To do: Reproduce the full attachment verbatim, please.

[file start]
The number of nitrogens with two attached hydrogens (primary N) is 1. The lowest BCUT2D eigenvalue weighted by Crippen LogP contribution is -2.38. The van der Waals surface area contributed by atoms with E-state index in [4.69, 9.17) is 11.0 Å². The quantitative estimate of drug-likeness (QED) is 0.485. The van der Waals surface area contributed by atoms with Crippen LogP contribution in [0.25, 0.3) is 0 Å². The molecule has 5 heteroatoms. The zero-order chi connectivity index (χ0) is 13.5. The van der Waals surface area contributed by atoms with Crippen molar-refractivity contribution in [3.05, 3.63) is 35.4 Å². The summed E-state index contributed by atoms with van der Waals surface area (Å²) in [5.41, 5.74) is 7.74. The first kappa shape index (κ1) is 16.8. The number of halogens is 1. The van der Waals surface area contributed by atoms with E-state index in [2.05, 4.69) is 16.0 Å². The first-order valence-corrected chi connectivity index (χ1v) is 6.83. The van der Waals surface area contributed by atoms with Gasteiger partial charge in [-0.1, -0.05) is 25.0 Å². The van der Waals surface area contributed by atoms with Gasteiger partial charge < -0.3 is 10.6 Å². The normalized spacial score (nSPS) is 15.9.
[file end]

The number of nitrogens with two attached hydrogens (primary N) is 1. The lowest BCUT2D eigenvalue weighted by Crippen LogP contribution is -2.38. The van der Waals surface area contributed by atoms with E-state index in [4.69, 9.17) is 11.0 Å². The quantitative estimate of drug-likeness (QED) is 0.485. The van der Waals surface area contributed by atoms with Crippen LogP contribution in [0.25, 0.3) is 0 Å². The molecule has 5 heteroatoms. The zero-order chi connectivity index (χ0) is 13.5. The van der Waals surface area contributed by atoms with Crippen molar-refractivity contribution in [3.05, 3.63) is 35.4 Å². The summed E-state index contributed by atoms with van der Waals surface area (Å²) in [5.41, 5.74) is 7.74. The first kappa shape index (κ1) is 16.8. The number of halogens is 1. The van der Waals surface area contributed by atoms with E-state index in [2.05, 4.69) is 16.0 Å². The first-order valence-corrected chi connectivity index (χ1v) is 6.83. The van der Waals surface area contributed by atoms with Gasteiger partial charge in [-0.1, -0.05) is 25.0 Å². The van der Waals surface area contributed by atoms with Gasteiger partial charge < -0.3 is 10.6 Å². The normalized spacial score (nSPS) is 15.9.